The founders of both Culture Hole TV and Passage anticipate continuing these platforms once the quarantine lifts, but what the museum and gallery worlds will be like on the other side of the pandemic is anyone’s guess. In a perfect world, online programming could help drive our city’s reputation as an international art center as it gives local spaces a broader, more egalitarian viewership.
“Really testing our abilities to be nimble, creative, and solutions-driven is a major takeaway,” says the Dallas Museum of Art director of marketing and communications KC Hurst. “There are lots of exciting opportunities that technology enables, but that doesn’t mean you can or should do it all. Know your constraints and understand and stay focused on what your visitors and audiences need.”
As the way we see art changes and expands, the content of the work will be in flux as well. By the time the Art Fair reopens this fall, Cornell expects the collective global experience we’ve all gone through to inform a more thought-provoking body of work.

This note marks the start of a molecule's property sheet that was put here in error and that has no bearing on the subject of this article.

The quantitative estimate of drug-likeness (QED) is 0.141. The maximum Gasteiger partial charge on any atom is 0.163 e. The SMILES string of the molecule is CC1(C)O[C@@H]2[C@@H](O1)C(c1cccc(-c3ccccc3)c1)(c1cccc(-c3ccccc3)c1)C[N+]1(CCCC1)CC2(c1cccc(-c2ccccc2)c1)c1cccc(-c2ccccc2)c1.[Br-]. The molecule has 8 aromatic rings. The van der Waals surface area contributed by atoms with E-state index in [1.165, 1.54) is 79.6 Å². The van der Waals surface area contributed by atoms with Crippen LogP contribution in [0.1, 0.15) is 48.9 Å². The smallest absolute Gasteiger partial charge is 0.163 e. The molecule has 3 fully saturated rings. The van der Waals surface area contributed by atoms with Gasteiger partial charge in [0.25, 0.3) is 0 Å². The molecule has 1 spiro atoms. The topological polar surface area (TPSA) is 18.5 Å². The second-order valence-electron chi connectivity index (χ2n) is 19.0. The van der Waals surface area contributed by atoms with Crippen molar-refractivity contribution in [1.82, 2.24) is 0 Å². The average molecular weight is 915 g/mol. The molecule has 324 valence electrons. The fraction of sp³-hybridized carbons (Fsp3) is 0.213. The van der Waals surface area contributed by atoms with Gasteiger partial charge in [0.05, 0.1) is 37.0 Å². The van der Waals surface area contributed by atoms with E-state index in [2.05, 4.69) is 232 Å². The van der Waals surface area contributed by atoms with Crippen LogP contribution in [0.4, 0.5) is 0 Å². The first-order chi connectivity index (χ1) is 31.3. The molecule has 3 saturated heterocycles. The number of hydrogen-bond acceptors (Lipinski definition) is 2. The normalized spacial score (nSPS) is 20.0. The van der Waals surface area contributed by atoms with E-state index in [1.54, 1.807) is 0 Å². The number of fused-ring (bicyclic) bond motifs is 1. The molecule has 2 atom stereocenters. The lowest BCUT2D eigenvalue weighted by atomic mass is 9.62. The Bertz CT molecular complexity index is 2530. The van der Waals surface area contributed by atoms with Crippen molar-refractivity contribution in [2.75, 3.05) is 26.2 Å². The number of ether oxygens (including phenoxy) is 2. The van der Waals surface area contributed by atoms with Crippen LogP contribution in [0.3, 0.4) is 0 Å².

“I don’t think it’s going to be a pretty end—the journey is not pretty—but what I keep thinking is anything that is created in response to it is something all of us as humans are going to have that physical connection to because we’ve all been through it. This is different than political artwork because it relates to all people. This is something universal.” —Kendall Morgan